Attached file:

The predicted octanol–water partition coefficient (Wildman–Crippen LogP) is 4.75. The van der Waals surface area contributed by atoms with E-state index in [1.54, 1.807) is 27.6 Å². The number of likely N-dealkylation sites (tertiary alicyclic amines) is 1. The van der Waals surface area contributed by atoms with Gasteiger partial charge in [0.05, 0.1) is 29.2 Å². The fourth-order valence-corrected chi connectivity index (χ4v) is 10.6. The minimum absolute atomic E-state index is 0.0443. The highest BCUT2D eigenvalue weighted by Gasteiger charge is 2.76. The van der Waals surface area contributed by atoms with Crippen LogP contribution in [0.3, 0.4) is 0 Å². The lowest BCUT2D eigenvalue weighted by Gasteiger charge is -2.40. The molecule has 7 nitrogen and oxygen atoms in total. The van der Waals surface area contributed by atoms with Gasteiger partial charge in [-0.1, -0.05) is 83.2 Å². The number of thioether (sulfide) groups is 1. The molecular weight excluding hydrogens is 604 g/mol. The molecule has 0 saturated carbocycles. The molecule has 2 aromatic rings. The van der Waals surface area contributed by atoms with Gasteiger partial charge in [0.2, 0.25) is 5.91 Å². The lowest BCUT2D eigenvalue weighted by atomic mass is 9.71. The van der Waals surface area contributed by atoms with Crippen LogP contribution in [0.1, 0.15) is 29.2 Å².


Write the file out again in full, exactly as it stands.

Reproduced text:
The predicted octanol–water partition coefficient (Wildman–Crippen LogP) is 4.75. The van der Waals surface area contributed by atoms with E-state index in [1.54, 1.807) is 27.6 Å². The number of likely N-dealkylation sites (tertiary alicyclic amines) is 1. The van der Waals surface area contributed by atoms with Gasteiger partial charge in [0.05, 0.1) is 29.2 Å². The fourth-order valence-corrected chi connectivity index (χ4v) is 10.6. The minimum absolute atomic E-state index is 0.0443. The highest BCUT2D eigenvalue weighted by Gasteiger charge is 2.76. The van der Waals surface area contributed by atoms with Crippen LogP contribution in [0.3, 0.4) is 0 Å². The lowest BCUT2D eigenvalue weighted by Gasteiger charge is -2.40. The molecule has 7 nitrogen and oxygen atoms in total. The van der Waals surface area contributed by atoms with Gasteiger partial charge in [-0.1, -0.05) is 83.2 Å². The number of thioether (sulfide) groups is 1. The molecular weight excluding hydrogens is 604 g/mol. The molecule has 0 saturated carbocycles. The molecule has 2 aromatic rings. The van der Waals surface area contributed by atoms with Gasteiger partial charge in [0.2, 0.25) is 5.91 Å². The lowest BCUT2D eigenvalue weighted by atomic mass is 9.71. The van der Waals surface area contributed by atoms with Crippen LogP contribution in [0.1, 0.15) is 29.2 Å².